The Committee considered alternatives to this rule, including continuing with the suspension of the handling regulations, which would require no regulatory action at this time; however, this would require the Committee to continue collecting assessments and enforcing the reporting requirements. The Committee also considered requesting a producer continuance referendum. The Committee did not support either option, and instead recommended that the order be terminated.
This proposed rule is intended to solicit input and other available information from interested parties on whether the order should be terminated. USDA will evaluate all available Start Printed Page 43829information prior to making a final determination on this matter.
In accordance with the Paperwork Reduction Act of 1995, (44 U.S.C. Chapter 35), the information collection requirements being terminated were approved previously by the Office of Management and Budget (OMB) and assigned OMB No. 0581-0178, Generic Vegetable and Specialty Crops. Termination of the reporting requirements under the marketing order would reduce the reporting and recordkeeping burden on California and Oregon potato handlers by 316.42 hours, and should further reduce industry expenses.
Since handlers would no longer be required to file forms with the Committee, this proposed rule would not impose any additional reporting or recordkeeping requirements on either small or large entities.
In addition, USDA has not identified any relevant Federal rules that duplicate, overlap or conflict with this rule.
AMS is committed to complying with the E-Government Act, to promote the use of the Internet and other information technologies to provide increased opportunities for citizen access to Government information and services, and for other purposes.
The Committee's meeting was widely publicized throughout the Oregon-California potato industry, and all interested persons were invited to attend the meeting and participate in the Committee's deliberations. Like all Committee meetings, the March 7, 2013, meeting was a public meeting, and all entities, both large and small, were able to express their views on this issue. Additionally, interested persons are invited to submit information on the regulatory and informational impacts of this action on small businesses.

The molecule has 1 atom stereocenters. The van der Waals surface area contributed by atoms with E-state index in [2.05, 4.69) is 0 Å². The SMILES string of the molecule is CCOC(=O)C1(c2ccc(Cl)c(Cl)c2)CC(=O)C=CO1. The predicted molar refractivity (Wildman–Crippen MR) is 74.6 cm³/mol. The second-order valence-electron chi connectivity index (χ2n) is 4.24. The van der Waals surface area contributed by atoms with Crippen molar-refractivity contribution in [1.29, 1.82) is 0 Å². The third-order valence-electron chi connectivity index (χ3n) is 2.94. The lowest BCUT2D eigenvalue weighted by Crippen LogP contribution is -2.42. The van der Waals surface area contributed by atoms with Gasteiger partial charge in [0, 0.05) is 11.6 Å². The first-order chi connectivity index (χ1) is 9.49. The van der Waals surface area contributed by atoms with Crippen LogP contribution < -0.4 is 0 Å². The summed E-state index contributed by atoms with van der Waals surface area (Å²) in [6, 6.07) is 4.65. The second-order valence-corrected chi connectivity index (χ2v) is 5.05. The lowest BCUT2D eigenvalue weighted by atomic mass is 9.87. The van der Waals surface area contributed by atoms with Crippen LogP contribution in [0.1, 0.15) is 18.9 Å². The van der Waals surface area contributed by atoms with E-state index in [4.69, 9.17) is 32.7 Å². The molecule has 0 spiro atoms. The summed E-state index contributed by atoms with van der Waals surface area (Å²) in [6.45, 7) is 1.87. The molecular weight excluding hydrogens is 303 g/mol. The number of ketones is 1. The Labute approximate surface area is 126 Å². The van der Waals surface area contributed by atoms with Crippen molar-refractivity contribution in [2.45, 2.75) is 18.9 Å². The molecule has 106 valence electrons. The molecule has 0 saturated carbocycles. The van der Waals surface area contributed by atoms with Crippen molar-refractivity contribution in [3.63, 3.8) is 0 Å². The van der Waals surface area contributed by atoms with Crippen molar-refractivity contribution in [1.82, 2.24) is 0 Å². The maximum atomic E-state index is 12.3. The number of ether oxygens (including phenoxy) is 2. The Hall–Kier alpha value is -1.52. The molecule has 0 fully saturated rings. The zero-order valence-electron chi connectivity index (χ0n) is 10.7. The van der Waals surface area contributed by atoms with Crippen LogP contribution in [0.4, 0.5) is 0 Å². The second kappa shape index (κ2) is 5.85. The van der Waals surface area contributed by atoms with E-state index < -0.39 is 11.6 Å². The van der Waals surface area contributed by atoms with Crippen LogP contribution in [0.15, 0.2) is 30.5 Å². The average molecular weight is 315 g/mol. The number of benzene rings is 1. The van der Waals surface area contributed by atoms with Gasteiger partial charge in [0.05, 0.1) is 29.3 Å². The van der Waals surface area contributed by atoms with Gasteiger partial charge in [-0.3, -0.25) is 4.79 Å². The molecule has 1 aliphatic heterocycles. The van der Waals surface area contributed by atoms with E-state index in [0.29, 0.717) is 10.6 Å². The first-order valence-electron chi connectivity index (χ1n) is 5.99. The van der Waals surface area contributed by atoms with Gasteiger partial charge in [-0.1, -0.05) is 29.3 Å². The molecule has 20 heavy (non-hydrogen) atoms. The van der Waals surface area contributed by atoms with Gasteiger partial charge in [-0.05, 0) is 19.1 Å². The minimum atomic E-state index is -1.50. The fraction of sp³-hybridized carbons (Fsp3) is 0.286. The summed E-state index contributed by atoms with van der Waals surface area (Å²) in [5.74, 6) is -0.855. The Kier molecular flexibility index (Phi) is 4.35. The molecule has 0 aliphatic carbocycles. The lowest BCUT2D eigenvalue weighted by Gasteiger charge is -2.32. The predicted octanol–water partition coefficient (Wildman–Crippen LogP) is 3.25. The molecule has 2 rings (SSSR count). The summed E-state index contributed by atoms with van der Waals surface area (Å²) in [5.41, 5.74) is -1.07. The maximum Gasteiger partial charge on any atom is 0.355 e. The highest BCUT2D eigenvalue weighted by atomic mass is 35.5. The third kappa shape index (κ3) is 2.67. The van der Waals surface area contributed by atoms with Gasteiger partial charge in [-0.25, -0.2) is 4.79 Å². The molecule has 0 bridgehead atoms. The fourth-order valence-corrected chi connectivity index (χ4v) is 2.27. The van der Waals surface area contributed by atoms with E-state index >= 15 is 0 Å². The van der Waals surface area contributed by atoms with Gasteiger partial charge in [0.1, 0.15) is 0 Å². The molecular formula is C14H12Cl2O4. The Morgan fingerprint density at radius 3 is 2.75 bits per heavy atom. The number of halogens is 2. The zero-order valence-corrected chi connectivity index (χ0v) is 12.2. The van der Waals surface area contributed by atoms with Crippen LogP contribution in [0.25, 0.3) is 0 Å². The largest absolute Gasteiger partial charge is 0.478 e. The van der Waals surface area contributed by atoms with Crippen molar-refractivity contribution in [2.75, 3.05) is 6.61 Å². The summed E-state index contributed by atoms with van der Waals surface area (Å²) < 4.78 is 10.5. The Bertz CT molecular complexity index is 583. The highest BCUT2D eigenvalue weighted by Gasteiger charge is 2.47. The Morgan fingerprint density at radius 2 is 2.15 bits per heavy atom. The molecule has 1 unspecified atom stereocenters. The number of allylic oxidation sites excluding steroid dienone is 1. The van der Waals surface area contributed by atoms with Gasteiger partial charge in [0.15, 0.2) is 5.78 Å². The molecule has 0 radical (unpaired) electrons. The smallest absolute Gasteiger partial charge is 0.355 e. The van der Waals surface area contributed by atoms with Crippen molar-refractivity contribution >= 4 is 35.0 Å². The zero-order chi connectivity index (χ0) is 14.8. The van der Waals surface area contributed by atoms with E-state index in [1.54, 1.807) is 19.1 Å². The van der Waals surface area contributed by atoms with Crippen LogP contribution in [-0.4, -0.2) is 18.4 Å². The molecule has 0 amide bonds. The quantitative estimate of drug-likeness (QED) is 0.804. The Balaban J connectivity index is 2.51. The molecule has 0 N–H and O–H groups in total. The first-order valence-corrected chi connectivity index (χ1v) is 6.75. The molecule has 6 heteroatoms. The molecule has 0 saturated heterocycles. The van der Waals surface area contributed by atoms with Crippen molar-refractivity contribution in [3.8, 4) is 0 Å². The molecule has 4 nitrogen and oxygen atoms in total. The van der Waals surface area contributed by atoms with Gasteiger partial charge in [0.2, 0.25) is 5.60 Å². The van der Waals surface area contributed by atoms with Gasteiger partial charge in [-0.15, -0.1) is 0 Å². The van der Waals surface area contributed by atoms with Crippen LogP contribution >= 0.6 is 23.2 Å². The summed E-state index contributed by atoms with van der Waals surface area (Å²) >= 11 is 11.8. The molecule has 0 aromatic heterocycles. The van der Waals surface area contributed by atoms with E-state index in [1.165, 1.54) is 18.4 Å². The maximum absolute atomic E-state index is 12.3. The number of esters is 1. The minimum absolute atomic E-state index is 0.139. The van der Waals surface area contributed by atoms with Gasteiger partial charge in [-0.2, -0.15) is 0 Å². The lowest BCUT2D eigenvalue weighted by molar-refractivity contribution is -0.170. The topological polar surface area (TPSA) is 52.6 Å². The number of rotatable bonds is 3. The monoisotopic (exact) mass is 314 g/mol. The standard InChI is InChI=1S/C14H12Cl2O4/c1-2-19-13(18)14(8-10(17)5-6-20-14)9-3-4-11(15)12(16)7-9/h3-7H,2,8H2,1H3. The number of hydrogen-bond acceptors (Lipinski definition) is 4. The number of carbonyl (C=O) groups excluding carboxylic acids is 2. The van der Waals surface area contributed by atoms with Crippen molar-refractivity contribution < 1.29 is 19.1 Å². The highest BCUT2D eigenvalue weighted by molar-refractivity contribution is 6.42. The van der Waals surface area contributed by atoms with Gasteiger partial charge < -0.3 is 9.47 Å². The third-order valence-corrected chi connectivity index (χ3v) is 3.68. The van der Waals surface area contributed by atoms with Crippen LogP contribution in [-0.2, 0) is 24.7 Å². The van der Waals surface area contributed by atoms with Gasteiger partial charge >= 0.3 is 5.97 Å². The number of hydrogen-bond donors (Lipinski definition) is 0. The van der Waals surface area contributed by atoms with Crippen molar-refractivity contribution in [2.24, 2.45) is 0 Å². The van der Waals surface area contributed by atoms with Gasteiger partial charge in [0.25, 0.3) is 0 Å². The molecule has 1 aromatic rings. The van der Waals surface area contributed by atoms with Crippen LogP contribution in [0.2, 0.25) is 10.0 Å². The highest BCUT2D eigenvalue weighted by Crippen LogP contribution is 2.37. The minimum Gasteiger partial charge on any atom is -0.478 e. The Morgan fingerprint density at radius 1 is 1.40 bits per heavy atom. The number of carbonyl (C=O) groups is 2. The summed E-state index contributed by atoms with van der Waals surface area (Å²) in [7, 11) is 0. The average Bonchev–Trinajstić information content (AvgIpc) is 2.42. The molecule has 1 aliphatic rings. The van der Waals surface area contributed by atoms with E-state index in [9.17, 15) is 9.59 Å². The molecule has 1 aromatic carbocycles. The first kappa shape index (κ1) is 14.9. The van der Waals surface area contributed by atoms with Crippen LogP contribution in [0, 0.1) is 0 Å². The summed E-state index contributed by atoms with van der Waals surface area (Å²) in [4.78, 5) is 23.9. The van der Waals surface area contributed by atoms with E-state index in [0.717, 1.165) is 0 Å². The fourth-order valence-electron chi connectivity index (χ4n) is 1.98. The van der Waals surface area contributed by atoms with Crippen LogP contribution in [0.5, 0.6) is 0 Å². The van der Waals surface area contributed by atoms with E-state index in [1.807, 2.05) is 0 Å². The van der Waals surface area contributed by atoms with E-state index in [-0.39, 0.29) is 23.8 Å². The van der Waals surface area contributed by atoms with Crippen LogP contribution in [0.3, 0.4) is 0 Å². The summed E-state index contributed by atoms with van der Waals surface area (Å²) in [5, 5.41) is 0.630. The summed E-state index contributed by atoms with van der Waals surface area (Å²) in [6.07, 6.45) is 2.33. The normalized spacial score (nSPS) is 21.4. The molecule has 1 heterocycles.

A small business guide on complying with fruit, vegetable, and specialty crop marketing agreements and orders may be viewed at: www.ams.usda.gov/MarketingOrdersSmallBusinessGuide. Any questions about the compliance guide should be sent to Jeffrey Smutny at the previously mentioned address in the FOR FURTHER INFORMATION CONTACT section.
This proposal invites comments on the termination of Marketing Order No. 947, which regulates the handling of Irish potatoes grown in Modoc and Siskiyou Counties, California, and in all counties in Oregon, except Malheur County. All written comments received in a timely manner will be considered before a final determination is made on this matter.
Based on the foregoing, and pursuant to § 608c(16)(A) of the Act and § 947.71 of the order, USDA is considering termination of the order. If USDA decides to terminate the order, trustees would be appointed to conclude and liquidate the affairs of the Committee, and would continue in that capacity until discharged by USDA. In addition, USDA would notify Congress 60 days in advance of termination pursuant to § 608c(16)(A) of the Act.
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For the reasons set forth in the preamble, under the authority of End Amendment Part
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Dated: July 16, 2013.
Rex A. Barnes,
Associate Administrator, Agricultural Marketing Service.
[FR Doc. 2013-17464 Filed 7-19-13; 8:45 am]
BILLING CODE 3410-02-P